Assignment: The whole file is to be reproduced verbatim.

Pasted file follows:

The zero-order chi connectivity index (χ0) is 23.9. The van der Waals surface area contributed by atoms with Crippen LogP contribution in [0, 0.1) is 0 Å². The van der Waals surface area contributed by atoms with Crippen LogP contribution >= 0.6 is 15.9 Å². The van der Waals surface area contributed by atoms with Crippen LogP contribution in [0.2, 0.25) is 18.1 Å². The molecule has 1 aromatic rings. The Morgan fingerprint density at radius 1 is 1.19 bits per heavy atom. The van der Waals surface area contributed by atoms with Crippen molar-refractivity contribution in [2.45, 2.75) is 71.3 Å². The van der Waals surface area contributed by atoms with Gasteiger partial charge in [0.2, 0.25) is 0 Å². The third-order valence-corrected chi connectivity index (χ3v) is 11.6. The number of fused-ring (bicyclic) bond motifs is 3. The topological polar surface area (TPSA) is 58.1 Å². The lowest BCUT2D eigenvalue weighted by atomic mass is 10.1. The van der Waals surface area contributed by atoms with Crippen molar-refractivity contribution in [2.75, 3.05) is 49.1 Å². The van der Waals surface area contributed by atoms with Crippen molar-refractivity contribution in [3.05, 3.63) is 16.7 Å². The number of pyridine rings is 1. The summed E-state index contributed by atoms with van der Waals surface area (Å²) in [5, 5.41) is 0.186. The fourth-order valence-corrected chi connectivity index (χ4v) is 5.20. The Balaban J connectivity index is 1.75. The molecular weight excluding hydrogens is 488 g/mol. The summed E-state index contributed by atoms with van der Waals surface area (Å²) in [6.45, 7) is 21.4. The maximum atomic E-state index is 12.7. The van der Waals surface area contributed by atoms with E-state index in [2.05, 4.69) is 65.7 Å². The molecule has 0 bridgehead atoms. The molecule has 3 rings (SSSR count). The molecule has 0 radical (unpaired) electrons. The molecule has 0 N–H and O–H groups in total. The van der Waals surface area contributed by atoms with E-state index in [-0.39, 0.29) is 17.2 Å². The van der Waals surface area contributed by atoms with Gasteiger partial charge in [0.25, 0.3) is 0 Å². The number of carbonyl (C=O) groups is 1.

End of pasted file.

The zero-order chi connectivity index (χ0) is 23.9. The van der Waals surface area contributed by atoms with Crippen LogP contribution in [0, 0.1) is 0 Å². The van der Waals surface area contributed by atoms with Crippen LogP contribution >= 0.6 is 15.9 Å². The van der Waals surface area contributed by atoms with Crippen LogP contribution in [0.2, 0.25) is 18.1 Å². The molecule has 1 aromatic rings. The Morgan fingerprint density at radius 1 is 1.19 bits per heavy atom. The van der Waals surface area contributed by atoms with Crippen molar-refractivity contribution in [2.45, 2.75) is 71.3 Å². The van der Waals surface area contributed by atoms with Gasteiger partial charge in [0.2, 0.25) is 0 Å². The third-order valence-corrected chi connectivity index (χ3v) is 11.6. The number of fused-ring (bicyclic) bond motifs is 3. The topological polar surface area (TPSA) is 58.1 Å². The lowest BCUT2D eigenvalue weighted by atomic mass is 10.1. The van der Waals surface area contributed by atoms with Crippen molar-refractivity contribution in [2.75, 3.05) is 49.1 Å². The van der Waals surface area contributed by atoms with Crippen molar-refractivity contribution in [3.05, 3.63) is 16.7 Å². The number of pyridine rings is 1. The summed E-state index contributed by atoms with van der Waals surface area (Å²) in [5, 5.41) is 0.186. The fourth-order valence-corrected chi connectivity index (χ4v) is 5.20. The Balaban J connectivity index is 1.75. The molecular weight excluding hydrogens is 488 g/mol. The summed E-state index contributed by atoms with van der Waals surface area (Å²) in [6.45, 7) is 21.4. The maximum atomic E-state index is 12.7. The van der Waals surface area contributed by atoms with E-state index in [2.05, 4.69) is 65.7 Å². The molecule has 0 bridgehead atoms. The molecule has 3 rings (SSSR count). The molecule has 0 radical (unpaired) electrons. The molecule has 0 N–H and O–H groups in total. The van der Waals surface area contributed by atoms with E-state index in [-0.39, 0.29) is 17.2 Å². The van der Waals surface area contributed by atoms with Gasteiger partial charge in [0.25, 0.3) is 0 Å². The number of carbonyl (C=O) groups is 1.